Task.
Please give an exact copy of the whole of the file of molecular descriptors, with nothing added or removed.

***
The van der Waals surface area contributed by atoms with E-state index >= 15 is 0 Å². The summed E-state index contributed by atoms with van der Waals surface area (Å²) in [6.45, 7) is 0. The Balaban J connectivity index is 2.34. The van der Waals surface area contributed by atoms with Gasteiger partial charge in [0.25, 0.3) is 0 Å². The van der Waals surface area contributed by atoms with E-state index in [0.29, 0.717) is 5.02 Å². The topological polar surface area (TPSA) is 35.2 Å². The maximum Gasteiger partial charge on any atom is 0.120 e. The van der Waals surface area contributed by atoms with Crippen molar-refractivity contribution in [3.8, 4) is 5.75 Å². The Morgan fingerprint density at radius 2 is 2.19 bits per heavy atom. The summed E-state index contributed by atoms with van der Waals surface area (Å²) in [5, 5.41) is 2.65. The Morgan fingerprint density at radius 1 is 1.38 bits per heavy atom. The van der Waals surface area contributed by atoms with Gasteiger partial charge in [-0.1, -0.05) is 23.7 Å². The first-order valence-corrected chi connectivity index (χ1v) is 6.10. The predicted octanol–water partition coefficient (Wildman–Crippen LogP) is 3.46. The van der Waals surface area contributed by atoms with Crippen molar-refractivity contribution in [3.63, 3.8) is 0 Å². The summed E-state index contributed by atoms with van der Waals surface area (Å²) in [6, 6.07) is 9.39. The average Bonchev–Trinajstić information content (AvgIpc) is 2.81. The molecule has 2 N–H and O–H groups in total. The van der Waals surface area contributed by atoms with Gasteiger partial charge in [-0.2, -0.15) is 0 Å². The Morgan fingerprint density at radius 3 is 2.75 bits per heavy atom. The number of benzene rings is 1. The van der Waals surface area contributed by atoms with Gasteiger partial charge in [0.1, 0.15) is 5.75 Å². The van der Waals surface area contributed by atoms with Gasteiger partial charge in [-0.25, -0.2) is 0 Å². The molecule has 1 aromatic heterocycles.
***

The van der Waals surface area contributed by atoms with E-state index >= 15 is 0 Å². The summed E-state index contributed by atoms with van der Waals surface area (Å²) in [6.45, 7) is 0. The Balaban J connectivity index is 2.34. The van der Waals surface area contributed by atoms with Gasteiger partial charge in [0.25, 0.3) is 0 Å². The van der Waals surface area contributed by atoms with E-state index in [0.29, 0.717) is 5.02 Å². The topological polar surface area (TPSA) is 35.2 Å². The maximum Gasteiger partial charge on any atom is 0.120 e. The van der Waals surface area contributed by atoms with Crippen molar-refractivity contribution in [3.8, 4) is 5.75 Å². The Morgan fingerprint density at radius 2 is 2.19 bits per heavy atom. The summed E-state index contributed by atoms with van der Waals surface area (Å²) in [5, 5.41) is 2.65. The Morgan fingerprint density at radius 1 is 1.38 bits per heavy atom. The van der Waals surface area contributed by atoms with Gasteiger partial charge in [-0.1, -0.05) is 23.7 Å². The first-order valence-corrected chi connectivity index (χ1v) is 6.10. The predicted octanol–water partition coefficient (Wildman–Crippen LogP) is 3.46. The van der Waals surface area contributed by atoms with Crippen molar-refractivity contribution in [3.63, 3.8) is 0 Å². The summed E-state index contributed by atoms with van der Waals surface area (Å²) in [6, 6.07) is 9.39. The average Bonchev–Trinajstić information content (AvgIpc) is 2.81. The molecule has 2 N–H and O–H groups in total. The van der Waals surface area contributed by atoms with Gasteiger partial charge in [-0.2, -0.15) is 0 Å². The Morgan fingerprint density at radius 3 is 2.75 bits per heavy atom. The number of benzene rings is 1. The van der Waals surface area contributed by atoms with Gasteiger partial charge in [0.1, 0.15) is 5.75 Å². The van der Waals surface area contributed by atoms with Gasteiger partial charge in [-0.25, -0.2) is 0 Å². The molecule has 1 aromatic heterocycles.